3. Separate out single from double stranded


  1. Lets throw the oligos in, wash the media, look for flur. and we can hope that means its diffused
    • control: normal fluor. -- don't touch the oligos just yet
    • READOUT: can we see it under a microscope? get antibody -- into cytoplasm? selectivly trash outer membrane? will's oligo thingy?

Open Issues

  • Is fluorescein too big to get into the periplasm?
  • Important to note that the optimal distance of 12/13 mer was for the EpoR protein.. ToxR might have a different optimal distance.

Need Help With

Issue: can we ignore the fact that our construct is too many Daltons by assuming that according to the geometry, our construct is linear enough to pass through the outer membrane?

  • Find people with experience w/cell membrane permeability of e. coli
  • Find different way to link fluorescein molecules

Maxine's Notes

(this section is purely for myself so that I have a spot to put my own work)

[[../Maxine's Notes/]]

Key Facts

  1. Figure out if/how the ligand can pass through the outer membrane of the E.coli cell
  • the permeability of the cell membrane is 600 Daltons, which is about 6 amino acids
  • Fluorescein dimers were designed with linker lengths: 8 mer (27.2 angstroms) to 14 mer (47.6 angstroms)
In mammalian paper under "must read" on the main page
  • Best linker: 12/13 mer (though all induced growth)
In mammalian paper under "must read" on the main page
  • The average molecular weight of DNA base pair is 650 Dalton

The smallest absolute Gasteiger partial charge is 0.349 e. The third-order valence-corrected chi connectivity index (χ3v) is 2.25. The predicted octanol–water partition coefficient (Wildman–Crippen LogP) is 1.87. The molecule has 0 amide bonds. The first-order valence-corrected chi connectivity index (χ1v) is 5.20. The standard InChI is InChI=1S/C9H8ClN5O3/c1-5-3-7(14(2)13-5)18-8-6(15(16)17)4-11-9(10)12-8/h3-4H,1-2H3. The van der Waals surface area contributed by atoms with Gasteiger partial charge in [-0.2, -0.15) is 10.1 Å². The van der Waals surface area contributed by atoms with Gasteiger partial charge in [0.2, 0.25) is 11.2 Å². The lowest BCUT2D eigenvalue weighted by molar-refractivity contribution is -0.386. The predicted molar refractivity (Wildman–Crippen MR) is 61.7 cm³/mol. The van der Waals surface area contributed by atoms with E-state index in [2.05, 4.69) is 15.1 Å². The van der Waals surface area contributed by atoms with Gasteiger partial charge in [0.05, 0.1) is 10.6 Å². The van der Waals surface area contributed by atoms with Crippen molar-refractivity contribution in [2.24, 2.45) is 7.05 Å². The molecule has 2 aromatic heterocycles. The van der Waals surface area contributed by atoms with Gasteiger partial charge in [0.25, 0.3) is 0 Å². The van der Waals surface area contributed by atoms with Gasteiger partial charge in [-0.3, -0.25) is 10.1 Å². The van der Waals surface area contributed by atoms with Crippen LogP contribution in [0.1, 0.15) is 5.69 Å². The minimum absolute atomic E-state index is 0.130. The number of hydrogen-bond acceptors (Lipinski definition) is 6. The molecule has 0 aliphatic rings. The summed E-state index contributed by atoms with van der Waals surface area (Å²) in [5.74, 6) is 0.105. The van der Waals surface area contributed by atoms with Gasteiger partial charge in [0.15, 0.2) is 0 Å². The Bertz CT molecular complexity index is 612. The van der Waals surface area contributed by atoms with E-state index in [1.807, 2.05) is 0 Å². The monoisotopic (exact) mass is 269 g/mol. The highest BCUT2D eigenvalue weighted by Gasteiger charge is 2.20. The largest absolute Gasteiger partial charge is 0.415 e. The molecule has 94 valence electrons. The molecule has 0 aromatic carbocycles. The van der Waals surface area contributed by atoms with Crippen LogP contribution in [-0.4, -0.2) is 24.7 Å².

http://www.growtall.com/technical-data3.htm and http://www.eppendorf.com
  • Fluorescein: 330 daltons
  • DNA specs: DNA.jpg

Other Background Info

  • Picture belongs to University of Georgia.
    • Outer membrane: This lipid bilayer is found in Gram negative bacteria and is the source of lipopolysaccharide (LPS). LPS is toxic and turns on the immune system; LPS is found in Gram negative, but not in Gram positive, bacteria.
    • Cell wall is composed of peptidoglycan (polysaccharides + protein), the cell wall maintains the overall shape of a bacterial cell. The three primary shapes in bacteria are coccus (spherical), bacillus (rod-shaped) and spirillum (spiral). Mycoplasma are bacteria that have no cell wall and therefore have no definite shape.
    • Periplasm: This cellular compartment is found only in those bacteria that have both an outer membrane and plasma membrane (e.g. Gram negative bacteria). In the space are enzymes and other proteins that help digest and move nutrients into the cell.
    • Inner membrane: also known as plasma membrane. This is a lipid bilayer much like the cytoplasmic (plasma) membrane of other cells. There are numerous proteins moving within or upon this layer that are primarily responsible for transport of ions, nutrients and waste across the membrane.
  • Problems
    • The outer membrane is the major permeability barrier in Gram negative bacteria. Gram negative bacteria store degradative enzymes in the periplasmic space.
  • Solutions
    • Work with E.Coli strain that is cell-wall deficient
    • Or work with E.Coli strain that has the most permeable cell wall <-- LIMITATION of antigen size. Ways to make cell wall permeable are: treatment with chemicals (example: EDTA)
    • [[../Linkers/]]
  • Statistics:
  • Peptidoglycan hydrolytic activities associated with bacteriophage virions. paper with some in depth characterization of ways around/through the periplasm. maybe we can learn something from how phages shoot through the periplasm to do their bizness. (unread)